Years ago when my son was moving from kindergarten to the first grade there was a summer reading program. The program covered all students in St. Louis, Missouri. If a student read five books over the summer, the reader received a certificate for an ice cream cone from the St. Louis Public Library. The fast food chain, McDonald’s, sponsored the program.
That summer my son, Pat, was six years of age. Even at six his bright mind was quick and always looking to find the things that would benefit him. Simply reading five books to acquire an ice cream cone was easy. Pat had been in tow with me for years going to the local branch library. That year on summer vacation my son attained his first library card.
My daughter, Rachel, was two years old and she, too, wanted free ice cream cones. So while Pat was looking for books, I told Rachel she could get books on my card. She had also learned to count. Five books was a number for her to count.
Once, sometimes twice per week, the three of us were at the library returning books and getting another certificate.
Rachel would sit on my lap and we read each book together. She learned her alphabet and was sounding out words over that summer.
While at the library returning books, Rachel asked in her soft, sweet voice, “Daddy, when can I get my own “libraby” card?”
The ladies working at the library heard her question and told her she had to sign her name. That was all that was needed.
Those two bright, brown eyes looked to me for the answer. I asked the younger of the two ladies for a sheet of paper, then we sat at a table. Starting with large block letters, we reduced the size each time until she wrote the letters. Pat stopped looking for new books to read and was cheering Rachel on. Soon I noticed the crowd of adults and other children watching.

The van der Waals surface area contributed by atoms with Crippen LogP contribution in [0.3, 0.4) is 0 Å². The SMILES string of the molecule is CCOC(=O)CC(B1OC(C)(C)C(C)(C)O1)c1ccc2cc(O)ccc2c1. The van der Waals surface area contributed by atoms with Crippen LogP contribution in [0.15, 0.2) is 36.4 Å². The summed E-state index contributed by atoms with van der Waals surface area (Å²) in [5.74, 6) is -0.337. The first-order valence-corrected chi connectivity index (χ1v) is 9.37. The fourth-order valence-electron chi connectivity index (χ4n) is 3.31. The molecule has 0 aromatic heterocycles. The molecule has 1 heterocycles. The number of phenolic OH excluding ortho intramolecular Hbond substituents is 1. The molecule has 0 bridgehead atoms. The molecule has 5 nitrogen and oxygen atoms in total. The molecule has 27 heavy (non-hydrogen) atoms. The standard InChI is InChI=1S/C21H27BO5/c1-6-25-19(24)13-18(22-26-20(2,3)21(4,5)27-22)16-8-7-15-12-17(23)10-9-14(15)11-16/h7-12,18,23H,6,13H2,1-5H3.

Finally Rachel signed her name twice, the same size, to go on the back of the “libraby” card.
It was time.
I filled out the card, the one that told the librarians where the book that was not returned was located.
Rachel took the pen from the librarian and signed her name in the block letters. When she finished, it seemed Rachel had drawn a crowd – everyone applauded her!
My daughter was not just happy but proud of herself.
Now she was able to earn her ice cream cones on her own and Pat was every bit as proud of her.
A few decades later, Pat is Director of Informational Technology for a school district. He is currently working on his PhD and Rachel has a Bachelor’s degree as a Geological Engineer. All from reading at a local branch library.
One other thing, I have always been proud of both!
Copyright © 2013 Patrick Jones, All Rights Reserved.